In addition to Kimberly’s example, another related area of potential innovation would be moving the journal clubs run by many research groups and labs online and opening them up. Want to open up science? Then let’s really do it! By bookmarking a variety of articles on their own websites, various members could be aggregated to contribute to a larger group, which could then use their own websites with protocols like Webmention or even simple tools like Hypothes.is to guide and participate in larger online conversations to move science communication along at an even faster pace. Greg McVerry and I have experimented in taking some of these tools into the classroom in the past.
If you think about it, arXiv and other preprint servers are really just journal clubs writ large. The problem is that they’re only communicating in one direction by aggregating the initial content, but they’re dramatically failing their audiences in that they aren’t facilitating or aggregating any open discussion around that content. As a result, the largest portion of their true value is still locked away in the individual brains of their readers rather than as commentary or even sentence level highlights and annotations on particular pieces out in the open. Often is the time that I’ll tweet about an interesting article only to receive a (lucky) reply that the results have been debunked, yet that information is almost never disclosed in or around the journal article (especially online) where it certainly belongs. Academic publishers are not only gouging us financially by siloing their content, they’re failing us far worse than most realize.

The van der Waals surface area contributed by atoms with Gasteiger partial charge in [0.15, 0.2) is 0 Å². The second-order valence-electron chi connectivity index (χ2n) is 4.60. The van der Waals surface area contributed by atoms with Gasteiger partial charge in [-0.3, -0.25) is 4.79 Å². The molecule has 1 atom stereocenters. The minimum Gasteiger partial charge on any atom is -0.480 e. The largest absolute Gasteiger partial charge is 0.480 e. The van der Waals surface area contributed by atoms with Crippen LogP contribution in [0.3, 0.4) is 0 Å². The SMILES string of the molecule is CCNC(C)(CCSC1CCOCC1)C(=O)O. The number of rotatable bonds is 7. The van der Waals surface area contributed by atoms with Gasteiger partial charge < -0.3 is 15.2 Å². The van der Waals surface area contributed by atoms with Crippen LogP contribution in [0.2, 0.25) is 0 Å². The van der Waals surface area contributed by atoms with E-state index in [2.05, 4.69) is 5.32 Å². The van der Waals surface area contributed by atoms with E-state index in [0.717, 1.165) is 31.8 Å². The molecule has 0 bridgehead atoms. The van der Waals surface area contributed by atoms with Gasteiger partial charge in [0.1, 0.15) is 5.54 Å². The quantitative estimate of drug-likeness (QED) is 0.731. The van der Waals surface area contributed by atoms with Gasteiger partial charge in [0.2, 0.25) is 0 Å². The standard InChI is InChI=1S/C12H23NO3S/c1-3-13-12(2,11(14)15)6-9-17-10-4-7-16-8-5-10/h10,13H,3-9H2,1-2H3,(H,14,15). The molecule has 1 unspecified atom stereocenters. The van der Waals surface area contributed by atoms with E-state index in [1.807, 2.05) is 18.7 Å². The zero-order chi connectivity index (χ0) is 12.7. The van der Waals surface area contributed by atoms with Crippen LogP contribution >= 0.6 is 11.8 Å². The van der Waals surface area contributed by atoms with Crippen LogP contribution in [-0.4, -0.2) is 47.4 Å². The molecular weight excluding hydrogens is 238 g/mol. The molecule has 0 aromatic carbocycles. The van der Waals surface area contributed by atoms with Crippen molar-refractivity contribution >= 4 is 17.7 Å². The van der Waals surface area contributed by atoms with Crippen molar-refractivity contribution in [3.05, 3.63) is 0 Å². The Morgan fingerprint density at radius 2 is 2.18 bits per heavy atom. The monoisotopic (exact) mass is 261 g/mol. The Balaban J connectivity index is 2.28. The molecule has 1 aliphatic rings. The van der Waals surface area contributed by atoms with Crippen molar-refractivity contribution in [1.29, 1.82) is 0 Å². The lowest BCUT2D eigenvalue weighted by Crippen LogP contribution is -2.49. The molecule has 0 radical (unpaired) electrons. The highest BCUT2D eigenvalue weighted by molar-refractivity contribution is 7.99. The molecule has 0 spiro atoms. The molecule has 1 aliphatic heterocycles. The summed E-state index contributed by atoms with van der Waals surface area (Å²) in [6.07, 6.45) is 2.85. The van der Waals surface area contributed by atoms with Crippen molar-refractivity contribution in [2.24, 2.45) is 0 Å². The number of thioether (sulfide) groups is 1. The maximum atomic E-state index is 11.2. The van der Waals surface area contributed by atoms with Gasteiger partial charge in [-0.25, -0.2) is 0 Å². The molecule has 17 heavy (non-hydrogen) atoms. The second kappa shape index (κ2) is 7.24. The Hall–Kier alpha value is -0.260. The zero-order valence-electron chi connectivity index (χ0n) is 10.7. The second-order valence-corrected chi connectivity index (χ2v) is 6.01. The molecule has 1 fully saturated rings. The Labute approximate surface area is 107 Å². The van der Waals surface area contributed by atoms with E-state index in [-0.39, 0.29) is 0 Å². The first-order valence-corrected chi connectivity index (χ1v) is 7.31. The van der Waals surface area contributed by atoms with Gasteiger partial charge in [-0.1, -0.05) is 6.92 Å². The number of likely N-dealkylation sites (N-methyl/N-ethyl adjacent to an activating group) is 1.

Another idea: Can’t get a journal of negative results to publish your latest research failure? Why not post a note or article on your own website to help out future researchers? (or even demonstrate to your students that not everything always works out?)
Naturally having aggregation services like indieweb.xyz, building planets, using OPML subscriptions, or the coming wave of feed readers could make a lot of these things easier, but we’re already right on the cusp for people who are willing to take a shot for doing this type of research online on their own websites and out in the open.